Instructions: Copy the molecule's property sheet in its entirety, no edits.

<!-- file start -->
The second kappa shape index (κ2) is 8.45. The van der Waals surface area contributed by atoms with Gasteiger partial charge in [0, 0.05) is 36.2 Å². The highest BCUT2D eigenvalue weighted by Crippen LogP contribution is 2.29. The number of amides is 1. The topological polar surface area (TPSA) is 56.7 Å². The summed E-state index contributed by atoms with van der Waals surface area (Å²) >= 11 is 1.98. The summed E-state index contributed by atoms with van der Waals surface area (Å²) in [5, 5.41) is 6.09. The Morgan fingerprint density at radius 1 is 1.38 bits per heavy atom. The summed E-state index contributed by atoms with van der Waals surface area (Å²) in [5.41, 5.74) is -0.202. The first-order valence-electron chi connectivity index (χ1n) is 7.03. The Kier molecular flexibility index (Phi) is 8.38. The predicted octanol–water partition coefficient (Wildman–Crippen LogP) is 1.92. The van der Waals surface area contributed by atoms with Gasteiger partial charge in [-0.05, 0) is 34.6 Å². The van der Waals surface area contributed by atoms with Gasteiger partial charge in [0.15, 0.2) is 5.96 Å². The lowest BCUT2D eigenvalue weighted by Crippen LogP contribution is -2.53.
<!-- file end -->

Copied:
The second kappa shape index (κ2) is 8.45. The van der Waals surface area contributed by atoms with Gasteiger partial charge in [0, 0.05) is 36.2 Å². The highest BCUT2D eigenvalue weighted by Crippen LogP contribution is 2.29. The number of amides is 1. The topological polar surface area (TPSA) is 56.7 Å². The summed E-state index contributed by atoms with van der Waals surface area (Å²) >= 11 is 1.98. The summed E-state index contributed by atoms with van der Waals surface area (Å²) in [5, 5.41) is 6.09. The Morgan fingerprint density at radius 1 is 1.38 bits per heavy atom. The summed E-state index contributed by atoms with van der Waals surface area (Å²) in [5.41, 5.74) is -0.202. The first-order valence-electron chi connectivity index (χ1n) is 7.03. The Kier molecular flexibility index (Phi) is 8.38. The predicted octanol–water partition coefficient (Wildman–Crippen LogP) is 1.92. The van der Waals surface area contributed by atoms with Gasteiger partial charge in [-0.05, 0) is 34.6 Å². The van der Waals surface area contributed by atoms with Gasteiger partial charge in [0.15, 0.2) is 5.96 Å². The lowest BCUT2D eigenvalue weighted by Crippen LogP contribution is -2.53.